Anderson Frohlich is pursuing a degree in Business Administration Online. The curriculum of this degree program includes a professional internship in the 6th semester, which he completed in Luxembourg. How he came to this internship and why exactly Luxembourg, he tells in this interview.
Tell us more about the application and choices to do the internship in Luxembourg.
I applied to this internship through LinkedIn and was contacted by the company at the time when I was still at the 5th semester abroad, in Sweden, then I had to make the decision between going for it and leaving Sweden or leaving the internship for later. Since I knew already that for the time being I was looking forward to work on a private business, giving the first step and getting an internship was important, this would also fulfill the mandatory requirements from MCI, furthermore, I had an interest for the area of finance, and the application for the internship in Luxembourg was previously thought, as the country is a very important finance hub in Europe, with multiple important and relevant companies for the field, so in this sense, the choice was pretty much planned in sight of my future career, also with an eye to stay after the internship.
How have you organized everything?
Since I was in Sweden when I decided to move to Luxembourg for the internship, the organizational aspect required a great effort, the MCI team was obviously amazing in this sense and always supported on everything. In any case, I had to go from Västerås back to Salzburg, where I was living before, to pick up some luggages and drop off others, as well as to organize some required documents for the moving, in Luxembourg everything was planned with quite a short time, as the decision was made very fast, so I could only find a place to stay for the first three months initially, this was never a problem though, as I could manage everything after in an ongoing basis.
Were there any challenges finishing the 5th semester?
Some of the challenges came with regards to time management, as the internship was a full 40 hours per week, plus a couple of extra hours when necessary, finding the necessary time to finalize the subjects of the 5th semester was sometimes hard.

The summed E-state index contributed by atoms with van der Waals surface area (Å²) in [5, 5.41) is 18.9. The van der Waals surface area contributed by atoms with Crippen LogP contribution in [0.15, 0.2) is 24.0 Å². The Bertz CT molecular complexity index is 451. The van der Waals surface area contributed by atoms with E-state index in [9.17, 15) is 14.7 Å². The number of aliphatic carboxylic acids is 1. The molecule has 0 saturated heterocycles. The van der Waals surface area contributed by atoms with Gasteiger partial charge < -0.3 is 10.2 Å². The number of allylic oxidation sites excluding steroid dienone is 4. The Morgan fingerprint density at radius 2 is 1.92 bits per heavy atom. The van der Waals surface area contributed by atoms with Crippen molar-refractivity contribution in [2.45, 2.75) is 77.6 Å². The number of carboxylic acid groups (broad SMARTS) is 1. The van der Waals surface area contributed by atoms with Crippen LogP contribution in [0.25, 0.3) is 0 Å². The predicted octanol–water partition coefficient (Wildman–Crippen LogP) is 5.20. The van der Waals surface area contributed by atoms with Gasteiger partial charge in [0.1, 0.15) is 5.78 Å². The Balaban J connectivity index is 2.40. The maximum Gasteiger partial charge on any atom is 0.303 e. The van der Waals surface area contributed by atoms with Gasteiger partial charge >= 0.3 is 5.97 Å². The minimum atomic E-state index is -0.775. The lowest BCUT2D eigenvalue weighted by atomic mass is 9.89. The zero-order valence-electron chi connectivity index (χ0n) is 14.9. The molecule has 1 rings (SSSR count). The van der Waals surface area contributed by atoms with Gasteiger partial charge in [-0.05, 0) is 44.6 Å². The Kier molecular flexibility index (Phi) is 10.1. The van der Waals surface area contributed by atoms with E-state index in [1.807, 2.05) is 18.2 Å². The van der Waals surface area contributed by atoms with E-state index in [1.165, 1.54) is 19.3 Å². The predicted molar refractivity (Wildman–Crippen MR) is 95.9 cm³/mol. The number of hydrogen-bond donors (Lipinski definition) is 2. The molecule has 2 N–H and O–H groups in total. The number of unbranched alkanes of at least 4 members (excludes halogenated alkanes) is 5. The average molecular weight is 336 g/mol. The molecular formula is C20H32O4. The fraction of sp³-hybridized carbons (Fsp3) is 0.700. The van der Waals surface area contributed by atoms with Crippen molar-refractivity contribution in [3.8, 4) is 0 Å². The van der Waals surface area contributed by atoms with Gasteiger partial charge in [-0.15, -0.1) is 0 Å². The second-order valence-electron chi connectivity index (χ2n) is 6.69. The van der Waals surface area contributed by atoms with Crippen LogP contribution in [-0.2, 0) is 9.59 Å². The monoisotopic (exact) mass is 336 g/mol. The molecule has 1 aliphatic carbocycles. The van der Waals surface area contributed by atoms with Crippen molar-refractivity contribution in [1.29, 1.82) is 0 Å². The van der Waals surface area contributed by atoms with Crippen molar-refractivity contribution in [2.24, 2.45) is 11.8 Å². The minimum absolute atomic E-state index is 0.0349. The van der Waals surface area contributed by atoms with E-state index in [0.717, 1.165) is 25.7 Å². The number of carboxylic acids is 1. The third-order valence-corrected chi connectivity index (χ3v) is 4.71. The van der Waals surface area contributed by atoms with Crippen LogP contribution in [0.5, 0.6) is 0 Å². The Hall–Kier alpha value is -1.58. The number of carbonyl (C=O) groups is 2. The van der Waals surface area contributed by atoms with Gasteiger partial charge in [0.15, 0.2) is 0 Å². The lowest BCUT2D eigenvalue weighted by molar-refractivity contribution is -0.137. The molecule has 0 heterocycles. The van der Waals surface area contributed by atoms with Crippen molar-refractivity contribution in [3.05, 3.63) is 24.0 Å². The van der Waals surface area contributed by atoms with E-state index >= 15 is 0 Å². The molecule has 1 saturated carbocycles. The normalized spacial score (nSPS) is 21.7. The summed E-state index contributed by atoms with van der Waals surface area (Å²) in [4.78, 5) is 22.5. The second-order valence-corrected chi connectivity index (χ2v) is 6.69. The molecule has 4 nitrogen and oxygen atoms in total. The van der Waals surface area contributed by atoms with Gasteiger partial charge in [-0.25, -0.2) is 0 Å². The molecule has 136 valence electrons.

What content were you able to bring into the internship from your studies?
Probably the main parts that I brought from the studies to the internship are law, finance and business communication related, with the first one being the large majority, as anti-money laundry is heavily based in regulations, directives and laws, the classes on this area were key for the understanding of the position requirements. Also, a good comprehension of finance, its terminologies, and foundations, helped me to quickly get familiar with all the structures around me and therefore getting into the pace. Finally, the business communication classes were fundamental to help me develop a professional relationship with clients and investors, thus assisting me to thrive in the internship.
What did you learn during your internship?
Due to the close contact with the private investment market, I could learn a lot about this field, how investment funds are planned, structured and marketed, furthermore, the majority and main part of the job is legal based, therefore, the many different companies structures, beneficial ownership of a business and what this represent in terms of taxation, and mechanisms that are applied to detect and avoid potential money laundry were the most important aspects that I could learn during the internship period.
To conclude the interview, tell us about your impressions and what you got to know about Luxembourg.
In Luxembourg I found a very dynamic country, with a lot of young people, similarly to me, so I adapted and learned to like the country very quickly, although very small, there are a lot of things to do and explore there, with people from nearly everywhere in the world, the culture diversity is magnificent, so one can easily experience a lot of sensations. In general, the locals are very welcoming, always prompt to help and almost always able to speak English, so no issues for whoever cannot manage the local languages.
Luxembourg Impressions. Photo: Anderson Frohlich